From what I have written so far, the average person would likely conclude that this is a dark and depressing book.  It certainly sounds that way, given the circumstances.  However, such was not the case with The Observations.  It was more charming and funny than anything else.  Bessy’s character was especially entertaining–given her age and her circumstances, she comes off as quite naive.  She had a grittiness about her but was, for the most part very comical.

There was no sign of any cook or maid, so I cut myself a slice of oat bread from the table and ate it and then I cut another one and started to eat that and while I was eating I cut a 3rd slice and tucked it down my frock between my two titties.  The bread lacked salt but I would have ate the snibs off the windows I was that hungry.  As I threw the bread into me, I was wondering how difficult can it be to milk a cow.  You grab the two dangler bits and pull, for dear sake I had seen it done manys a time as I had swanned about on market day only not close at hand.  I was a city girl, milk came in a pail and went in your tea, I did not even like milk, and now because of my own stupid pride I would have to squeeze it out a cow.

The above passage is only a small glimpse at Bessy’s indignant nature.  She is one of the most intriguing characters I have read in a long time.  The Observations is Jane Harris’ debut novel, but I hope not her last, because if this book is any indication of her talent, she will be a success.

Other reviews:

Eve’s Alexandria

I borrowed this book from my local library.

Mailbox Monday

Mailbox Monday is a weekly meme hosted by Marcia of The Printed Page.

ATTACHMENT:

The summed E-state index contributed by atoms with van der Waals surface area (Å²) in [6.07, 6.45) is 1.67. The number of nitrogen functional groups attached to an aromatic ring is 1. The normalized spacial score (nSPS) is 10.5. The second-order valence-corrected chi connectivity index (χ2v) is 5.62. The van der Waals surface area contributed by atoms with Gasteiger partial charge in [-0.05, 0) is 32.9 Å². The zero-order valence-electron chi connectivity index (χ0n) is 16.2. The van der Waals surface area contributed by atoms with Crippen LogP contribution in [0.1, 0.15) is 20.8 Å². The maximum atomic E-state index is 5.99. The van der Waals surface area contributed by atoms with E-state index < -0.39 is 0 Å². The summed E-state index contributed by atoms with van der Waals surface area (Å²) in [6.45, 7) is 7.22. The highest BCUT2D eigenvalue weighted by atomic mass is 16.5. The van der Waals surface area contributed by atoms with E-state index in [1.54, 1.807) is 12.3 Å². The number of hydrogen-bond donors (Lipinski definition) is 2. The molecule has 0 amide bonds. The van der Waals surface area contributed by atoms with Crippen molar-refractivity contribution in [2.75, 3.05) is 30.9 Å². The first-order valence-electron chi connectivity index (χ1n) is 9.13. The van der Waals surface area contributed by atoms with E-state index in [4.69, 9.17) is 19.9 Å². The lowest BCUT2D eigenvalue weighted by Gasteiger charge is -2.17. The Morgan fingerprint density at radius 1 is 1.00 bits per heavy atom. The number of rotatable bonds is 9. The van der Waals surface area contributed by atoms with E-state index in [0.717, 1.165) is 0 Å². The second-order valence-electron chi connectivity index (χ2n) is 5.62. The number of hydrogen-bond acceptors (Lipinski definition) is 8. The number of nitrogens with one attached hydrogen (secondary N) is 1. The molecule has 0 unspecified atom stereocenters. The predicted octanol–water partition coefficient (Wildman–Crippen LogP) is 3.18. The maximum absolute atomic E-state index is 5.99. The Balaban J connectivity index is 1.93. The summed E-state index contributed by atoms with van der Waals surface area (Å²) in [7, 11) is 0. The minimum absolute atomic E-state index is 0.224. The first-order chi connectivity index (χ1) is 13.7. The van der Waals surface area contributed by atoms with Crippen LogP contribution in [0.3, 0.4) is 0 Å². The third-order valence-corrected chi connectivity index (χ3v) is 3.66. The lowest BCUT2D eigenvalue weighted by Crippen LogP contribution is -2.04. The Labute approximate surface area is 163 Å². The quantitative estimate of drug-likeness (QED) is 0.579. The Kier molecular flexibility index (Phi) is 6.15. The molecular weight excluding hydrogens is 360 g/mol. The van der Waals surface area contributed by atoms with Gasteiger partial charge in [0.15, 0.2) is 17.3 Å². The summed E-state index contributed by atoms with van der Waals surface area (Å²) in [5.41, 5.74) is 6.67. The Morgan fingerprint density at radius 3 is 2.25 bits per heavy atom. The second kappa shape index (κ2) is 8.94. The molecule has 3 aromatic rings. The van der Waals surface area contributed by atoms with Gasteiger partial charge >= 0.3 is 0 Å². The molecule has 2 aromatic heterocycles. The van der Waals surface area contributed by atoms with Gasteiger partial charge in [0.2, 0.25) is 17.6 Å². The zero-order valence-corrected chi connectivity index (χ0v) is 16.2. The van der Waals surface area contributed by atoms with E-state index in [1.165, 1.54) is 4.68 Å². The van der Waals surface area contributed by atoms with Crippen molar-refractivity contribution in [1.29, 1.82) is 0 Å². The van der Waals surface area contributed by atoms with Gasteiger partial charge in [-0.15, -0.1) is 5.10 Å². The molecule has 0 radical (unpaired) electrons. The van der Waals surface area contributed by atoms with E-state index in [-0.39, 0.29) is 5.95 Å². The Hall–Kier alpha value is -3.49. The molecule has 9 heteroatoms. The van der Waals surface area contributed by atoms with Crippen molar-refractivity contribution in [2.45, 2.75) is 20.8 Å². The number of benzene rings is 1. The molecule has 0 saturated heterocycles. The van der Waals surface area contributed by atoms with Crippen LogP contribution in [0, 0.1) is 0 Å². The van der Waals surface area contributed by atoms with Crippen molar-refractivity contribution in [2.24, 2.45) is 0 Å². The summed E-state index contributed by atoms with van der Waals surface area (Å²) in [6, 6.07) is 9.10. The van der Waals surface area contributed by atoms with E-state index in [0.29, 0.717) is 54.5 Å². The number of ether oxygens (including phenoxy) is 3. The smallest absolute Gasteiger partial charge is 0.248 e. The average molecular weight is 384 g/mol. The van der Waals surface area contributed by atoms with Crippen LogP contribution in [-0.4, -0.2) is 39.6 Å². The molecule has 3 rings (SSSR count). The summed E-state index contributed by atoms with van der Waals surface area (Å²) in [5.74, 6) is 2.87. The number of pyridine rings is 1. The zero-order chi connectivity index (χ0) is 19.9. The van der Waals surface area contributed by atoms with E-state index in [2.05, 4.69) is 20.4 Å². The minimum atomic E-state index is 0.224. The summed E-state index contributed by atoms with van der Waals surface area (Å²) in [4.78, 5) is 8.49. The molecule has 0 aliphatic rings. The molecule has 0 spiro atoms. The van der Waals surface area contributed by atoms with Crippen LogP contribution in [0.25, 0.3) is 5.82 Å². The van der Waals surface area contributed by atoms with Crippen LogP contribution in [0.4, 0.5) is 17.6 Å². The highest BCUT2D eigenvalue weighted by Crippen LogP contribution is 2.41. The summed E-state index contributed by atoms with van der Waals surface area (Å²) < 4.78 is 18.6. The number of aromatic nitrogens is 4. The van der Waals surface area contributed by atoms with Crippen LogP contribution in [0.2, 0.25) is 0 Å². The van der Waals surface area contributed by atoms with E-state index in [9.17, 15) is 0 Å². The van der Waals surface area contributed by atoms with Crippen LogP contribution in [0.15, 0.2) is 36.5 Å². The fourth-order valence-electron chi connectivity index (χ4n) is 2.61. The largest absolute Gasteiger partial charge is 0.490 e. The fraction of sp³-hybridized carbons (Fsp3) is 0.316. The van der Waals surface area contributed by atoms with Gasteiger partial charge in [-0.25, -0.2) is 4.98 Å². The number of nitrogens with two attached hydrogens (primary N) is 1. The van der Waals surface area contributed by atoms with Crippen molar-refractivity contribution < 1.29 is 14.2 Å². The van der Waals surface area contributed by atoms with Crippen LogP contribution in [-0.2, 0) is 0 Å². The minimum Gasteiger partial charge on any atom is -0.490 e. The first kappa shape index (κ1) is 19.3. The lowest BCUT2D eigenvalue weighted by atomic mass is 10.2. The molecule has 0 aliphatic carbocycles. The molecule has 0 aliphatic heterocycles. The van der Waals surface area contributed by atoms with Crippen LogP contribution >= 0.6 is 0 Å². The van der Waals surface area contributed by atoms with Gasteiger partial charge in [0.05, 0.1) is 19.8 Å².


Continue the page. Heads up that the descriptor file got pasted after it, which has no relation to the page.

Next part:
Last week I was singing my own praises–tooting my own horn, if you will.  Saying I had been so good about not buying books.  Well . . . I had a relapse.  Need I say more?  Here’s what I bought:

Anyone else get anything good this week?

The Sunday Salon–on Friday!

I know, I know—it’s not Sunday yet. My fiancé and I are taking a small excursion this weekend for his daughter’s birthday. She is having a birthday party this weekend so we will be out of town attending that. Thus, I figured it would make more sense to post my Sunday Salon early as opposed to Sunday night when I get back.

This week, I read Ethan Frome, by Edith Wharton, for The Classics Circuit. Check out my tour stop here. I also started Girl in a Blue Dress, by Gaynor Arnold. I just realized this book was long-listed for the Man Booker prize in 2007 and I can definitely understand why. It is the compelling, fictionalized account of the spurned wife of Charles Dickens. I am telling you, I cannot put it down. I hope to finish it over the weekend but with all the birthday activities going on, it may not be possible.

So, speaking of the Man Booker Prize one of the challenges I am most excited for this year is The Man Booker challenge. I can’t really explain why I have been anticipating it so much, but for whatever reason my appetite for challenging literary fiction has been whetted for the past few weeks and it’s all I want to read. I chose to participate in the Winners Circle , which means that I will (hopefully!) read six winning books. I have already bought a few of the winners, including the 2009 winner Wolf Hall, by Hilary Mantel. I got to thinking that maybe I should read some books from other challenges as well. So I perused over the list of winners of the Orange Prize for Fiction and then I decided What the heck, I should read six Orange winners as well. So that’s what I have decided to do. I have already chosen five of the books I will read. These five books are books I have either been wanting to read or having at least heard about. The sixth book will be decided at a later date. The five books I have chosen to read are:

Home, Marilynne Robinson

Half of a Yellow Sun, Chimamanda Ngozi Adichie

On Beauty, Zadie Smith

Property, Valerie Martin

Bel Canto, Ann Patchett

There is actually a blog, The Orange Prize Project, devoted to the perpetual challenge of reading all of the Orange Prize winner. If you are interested in reading some of the winners, or some of the books shortlisted/longlisted, it’s a good resource to check out. I hope everyone has a wonderful weekend!